REVIEW by Willard Manus

Registering ten on the theatrical Richter Scale, FELA! is an earthquake of a musical about the life and wild times of the late Nigerian singer/showman, Fela Kuti. After flirting with jazz and pop in London and New York, he found his groove in 1960's L.A. when he was radicalized by the Black Power movement. He took his new-found social consciousness back to Lagos and combined it with elements of funk, rock, rap and pulsing African rhythms (powered by virtuousic drumming). His name for this new kind of music was Afrobeat and, beginning in the mid 1970s, you could hear it every night in the club he started, The Shrine.

With Fela on tenor sax and singing and dancing pyrotechnically in front of a booty-shakin', multi-voiced ensemble, The Shrine became wildly popular with young Nigerians. They packed the place every night even though it was located in a grim part of town and was often the target of the police who, on orders from Nigeria's military government, used their clubs to break open many a skull.

Fela himself was arrested over 200 times, not only for openly smoking igbo (grass) and drinking moonshine, but for his anti-authoritarian songs, songs that attacked his country's brutal and corrupt leaders, the generals who were--and still are--on the payroll of multinationals like Exxon, Halliburton, BP and Shell. Fela also poked fun at his audience, engaged in give and take with them, lectured them about Nigerian history, the impact of slavery and imperialism--"What'd the British ever give us but Jesus and gonorrhea?"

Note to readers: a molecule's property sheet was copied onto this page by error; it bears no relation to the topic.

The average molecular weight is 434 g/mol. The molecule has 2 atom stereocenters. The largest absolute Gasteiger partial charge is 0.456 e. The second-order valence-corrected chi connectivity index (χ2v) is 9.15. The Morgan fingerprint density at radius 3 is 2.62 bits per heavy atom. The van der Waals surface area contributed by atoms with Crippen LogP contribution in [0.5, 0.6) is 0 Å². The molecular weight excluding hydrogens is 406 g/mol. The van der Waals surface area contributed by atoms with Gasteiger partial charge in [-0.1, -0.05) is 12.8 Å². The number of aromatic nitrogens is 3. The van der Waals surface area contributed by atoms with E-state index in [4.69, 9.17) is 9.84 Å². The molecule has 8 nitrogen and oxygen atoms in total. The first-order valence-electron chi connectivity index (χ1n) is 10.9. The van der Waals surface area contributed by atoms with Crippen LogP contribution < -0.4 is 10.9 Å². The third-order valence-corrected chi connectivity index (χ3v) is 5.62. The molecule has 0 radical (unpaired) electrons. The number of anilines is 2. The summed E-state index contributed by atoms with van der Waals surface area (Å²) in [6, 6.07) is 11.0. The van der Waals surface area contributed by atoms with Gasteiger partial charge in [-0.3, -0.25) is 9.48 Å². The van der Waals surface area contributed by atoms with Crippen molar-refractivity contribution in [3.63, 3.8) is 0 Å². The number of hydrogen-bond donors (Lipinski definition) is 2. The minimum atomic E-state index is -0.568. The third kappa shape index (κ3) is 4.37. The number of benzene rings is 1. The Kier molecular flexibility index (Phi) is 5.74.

Above all, he tried to persuade his adoring fans to be proud of their Yoruba roots, their Africanness. He also invoked the militant spirit of his mother Funmilayo (Melanie Marshall), who was killed during a raid on The Shrine.

All this history is brought to life in FELA!, thanks to Sahr Ngaujah (alternate Adesola Osakalumi), who channels Fela with dazzling verisimilitude, infusing the proceedings with his fabulous gifts as singer, dancer and M.C. Ismael Kouyate (from a leading theatrical family in Guinea, West Africa) brings the same kind of pizzazz to the role of Fela's sidekick and fellow-singer, Ismael.

Paulette Ivory, another Brit (FELA! had a post-Broadway run at the National Theatre of Great Britain), is outstanding as Sandra, an American black nationalist; ditto Rassan-Elijah "Talu" Green as Djembe-"Mustafa" and Gelan Lambert as the tap-dancer, Egungun.

FELA! was directed and choreographed by Bill T. Jones, written by Jones and Jim Lewis, with music and lyrics by Fela (backed up by a 17-person ensemble and a 10-person band). The FELA! company also benefits greatly from Marina Draghici's kaleidoscopic set and costumes, and from Robert Wierzel's fast-changing lighting scheme.

Peter Nigrini's video projections and Cookie Jordan's outrageous wig, hair and make-up design also help to make FELA! the eye-catching, freedom-loving, soul-pleasing musical it is.

(Ahmanson Theatre, 135 N. Grand Ave. 213-628-2772, centertheatregroup.org)